Guest Blog Post by Adebiyi Olusolape
“At that time we used to go ahead of the caravan, and when we found a place suitable for pasturage we would graze our beasts. We went on doing this until one of our party was lost in the desert; after that I neither went ahead nor lagged behind. We passed a caravan on the way, and they told us that some of their party had become separated from them. We found one of them dead under a shrub, of the sort that grows on the sand, with his clothes on and a whip in his hand”—Ibn Battuta, Travels in Asia and Africa (1325-1354), translated and selected by H.A.R. Gibb
In relation to that quote, consider this quatrain:
“Before the caravans depart. This place punishes stragglers
Drunks, loners and madmen. It punishes drifters
With thirst and hunger and a painful death. Drivers
Setting out pray for strength and against shape-shifters.”—The Sahara Testaments, p.162
Consider, if you will, the word “Drivers,” be they the drivers of the chariots, caravans or jalopy trucks—chariots from c.1000 B.C., memories of which have been preserved in rock drawings of the Sahara; caravans of travelers and traders in the 14th century, details of which can be found in Riḥlah from that period; the jalopy trucks of the 21st century that have been taking those young West Africans who are in search of better lives in Europe across the desert, all those things we know from the stories of our hard-luck friends, neighbors and all those feature-length TV documentaries—plus ça change, plus c’est la même chose.
The Sahara Testaments has been subject of discussion since the poet began to compose it about 3 years ago, as portions of it were published on Facebook (the earliest from November, 2010) and in literary magazines (this one from May, 2012), receiving comments and the like. One of the many ways in which the work has spoken to me is what I have shared to, briefly, above.
The poet has been reading from the work at various public readings, one was the series of events in Cape Town, South Africa, organized around the celebration of Nadine Gordimer’s 88th birthday in November 2011. The latest of those public readings was the one at Patabah Bookshop, Surulere, Lagos, from last month, August 24 (pictures, video). There was a book signing at the end of that reading at Patabah Bookshop and not a few of those books were bought in the same store.
There is a Kindle version of the book on sale, and the readership has not been limited to a few cities in Nigeria. The blogger Aaron Bady who is based in Austin, US, tweeted on August 28, “Reading @tadepen’s ‘The Sahara Testaments.’ Feels good to read poetry again.” The Irish poet, Ian Duhig, who is based in Leeds, UK, tweeted on September 10, “In between reading Eliot books, I’m enjoying @tadepen Tade Ipadeola’s brilliant ‘The Sahara Testaments’, longlisted for the Nigeria Prize.”
In July, my search for a copy of the latest edition of Chimurenga magazine, Chronic, took me to the Glendora bookstore in Ikeja, Lagos. I saw copies of The Sahara Testaments on display there. Only last week, I was at Mosuro bookstore, Jericho, Ibadan, hunting for a copy of Okabou Ojobolo’s Ozidi Saga (ed. J.P. Clark). Of course, copies of The Sahara Testaments were available for purchase there as well.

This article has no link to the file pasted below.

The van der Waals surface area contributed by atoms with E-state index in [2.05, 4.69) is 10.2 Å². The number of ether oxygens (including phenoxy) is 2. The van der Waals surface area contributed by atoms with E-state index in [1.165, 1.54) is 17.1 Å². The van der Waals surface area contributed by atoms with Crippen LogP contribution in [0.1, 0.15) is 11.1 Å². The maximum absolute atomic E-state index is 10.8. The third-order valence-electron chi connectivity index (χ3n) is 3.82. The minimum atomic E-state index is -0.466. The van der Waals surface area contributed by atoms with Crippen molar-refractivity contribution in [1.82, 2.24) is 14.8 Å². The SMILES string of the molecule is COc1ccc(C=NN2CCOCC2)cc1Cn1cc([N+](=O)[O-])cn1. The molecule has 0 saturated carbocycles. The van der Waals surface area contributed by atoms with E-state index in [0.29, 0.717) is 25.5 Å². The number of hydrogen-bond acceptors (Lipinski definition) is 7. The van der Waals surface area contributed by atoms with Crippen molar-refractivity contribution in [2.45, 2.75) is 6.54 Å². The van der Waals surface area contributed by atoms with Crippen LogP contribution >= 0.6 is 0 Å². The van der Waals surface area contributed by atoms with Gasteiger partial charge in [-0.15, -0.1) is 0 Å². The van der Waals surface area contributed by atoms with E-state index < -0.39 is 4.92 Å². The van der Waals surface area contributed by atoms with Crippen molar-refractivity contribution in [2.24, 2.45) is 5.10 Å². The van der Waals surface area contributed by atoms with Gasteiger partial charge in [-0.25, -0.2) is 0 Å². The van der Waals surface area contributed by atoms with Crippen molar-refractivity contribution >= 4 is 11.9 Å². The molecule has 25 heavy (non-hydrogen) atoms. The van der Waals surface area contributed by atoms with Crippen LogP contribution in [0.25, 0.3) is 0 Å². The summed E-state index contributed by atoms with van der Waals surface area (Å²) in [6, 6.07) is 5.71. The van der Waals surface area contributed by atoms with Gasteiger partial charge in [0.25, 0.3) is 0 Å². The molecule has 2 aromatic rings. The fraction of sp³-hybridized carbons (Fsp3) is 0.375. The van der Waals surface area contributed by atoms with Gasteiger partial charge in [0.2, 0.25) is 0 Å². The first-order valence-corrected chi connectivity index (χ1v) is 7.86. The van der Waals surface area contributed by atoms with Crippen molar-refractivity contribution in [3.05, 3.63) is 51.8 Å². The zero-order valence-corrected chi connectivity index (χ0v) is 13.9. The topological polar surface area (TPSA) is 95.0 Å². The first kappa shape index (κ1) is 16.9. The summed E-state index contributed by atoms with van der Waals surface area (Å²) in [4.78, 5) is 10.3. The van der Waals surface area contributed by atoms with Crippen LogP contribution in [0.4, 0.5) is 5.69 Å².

Look, the most significant event in African letters, in this second decade of the 21st century, is probably the publication of The Sahara Testaments. The event is unfolding as we speak. The good news is that it isn’t too late to join in. If you are yet to own a copy of the book, electronic or paperback, or yet to join in the conversation, you know what they say, better late than never. And, I assure you, the conversations centering on The Sahara Testaments will continue, they will engage generations yet unborn. It is that kind of book.
Let me buttress that last claim: here’s an old favorite of mine, a story from the Arabian Nights, “The Fisherman and the Genie.” And, here’s a second short story, by Rabindranath Thakur, which I hope gives you as much pleasure as it always gives me.
It’s hard to miss the influence of the One Thousand and One Nights on “The Hungry Stones,” don’t you think? And, it goes deeper than that explicit, inter-textual reference to the Arabian Nights in “The Hungry Stones.”
Now, consider the quatrains below:
“They say the only illness of the desert
Is madness. A great truth, verity little known
As thin as that membrane of the heart
As difficult to cure once infected. On its own
Seeking not the company of men or beast
The desert mutters silent litanies of wrongs
Repressed joys, erased hopes that was yeast
Prospect that was aroma of victory songs
In solitude, honing bone-deep hatred
Growing colour-blind, spurning overtures of rain
Rewriting biographies of trees in whose stead
Gnarled revenants remain. The desert is diary of pain.”—The Sahara Testaments
If you have read those short stories or are already familiar with them, tell me, do these three stanzas put you in touch with the bitterness of that genie in “The Fisherman and the Genie,” after its first 400 years of imprisonment, especially that last stanza?
Do the three stanzas put you in mind of Thakur’s “The Hungry Stones,” especially that first stanza?
These three stanzas—which are section XXIII from chapter IV, “First Breath,” the first part of The Sahara Testaments, p.81—are for me the nexus of “The Fisherman and the Genie” and “The Hungry Stones.” Your children and mine will love the stories of the One Thousand and One Nights just as they will grow to appreciate the works of Rabindranath Thakur and Tade Ipadeola.